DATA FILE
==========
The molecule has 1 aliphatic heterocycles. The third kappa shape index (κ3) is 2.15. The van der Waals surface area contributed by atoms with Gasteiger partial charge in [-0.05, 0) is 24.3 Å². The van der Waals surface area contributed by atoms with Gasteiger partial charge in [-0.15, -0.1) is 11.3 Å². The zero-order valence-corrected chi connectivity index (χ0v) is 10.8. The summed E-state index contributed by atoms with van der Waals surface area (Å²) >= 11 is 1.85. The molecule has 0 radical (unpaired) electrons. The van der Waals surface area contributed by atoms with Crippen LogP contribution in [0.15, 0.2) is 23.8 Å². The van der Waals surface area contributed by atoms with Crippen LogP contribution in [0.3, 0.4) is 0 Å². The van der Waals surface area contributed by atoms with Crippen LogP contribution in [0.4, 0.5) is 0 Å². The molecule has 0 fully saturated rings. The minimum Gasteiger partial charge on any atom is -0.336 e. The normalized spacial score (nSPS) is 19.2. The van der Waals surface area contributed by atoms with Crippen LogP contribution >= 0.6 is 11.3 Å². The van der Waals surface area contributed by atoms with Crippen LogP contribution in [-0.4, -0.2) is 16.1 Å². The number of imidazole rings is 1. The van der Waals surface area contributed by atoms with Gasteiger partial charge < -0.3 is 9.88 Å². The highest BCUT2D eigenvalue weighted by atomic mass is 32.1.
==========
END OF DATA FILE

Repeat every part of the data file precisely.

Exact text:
The molecule has 1 aliphatic heterocycles. The third kappa shape index (κ3) is 2.15. The van der Waals surface area contributed by atoms with Gasteiger partial charge in [-0.05, 0) is 24.3 Å². The van der Waals surface area contributed by atoms with Gasteiger partial charge in [-0.15, -0.1) is 11.3 Å². The zero-order valence-corrected chi connectivity index (χ0v) is 10.8. The summed E-state index contributed by atoms with van der Waals surface area (Å²) >= 11 is 1.85. The molecule has 0 radical (unpaired) electrons. The van der Waals surface area contributed by atoms with Crippen LogP contribution in [0.15, 0.2) is 23.8 Å². The van der Waals surface area contributed by atoms with Crippen LogP contribution in [0.3, 0.4) is 0 Å². The van der Waals surface area contributed by atoms with Crippen LogP contribution in [0.4, 0.5) is 0 Å². The molecule has 0 fully saturated rings. The minimum Gasteiger partial charge on any atom is -0.336 e. The normalized spacial score (nSPS) is 19.2. The van der Waals surface area contributed by atoms with Crippen LogP contribution >= 0.6 is 11.3 Å². The van der Waals surface area contributed by atoms with Crippen LogP contribution in [-0.4, -0.2) is 16.1 Å². The number of imidazole rings is 1. The van der Waals surface area contributed by atoms with Gasteiger partial charge < -0.3 is 9.88 Å². The highest BCUT2D eigenvalue weighted by atomic mass is 32.1.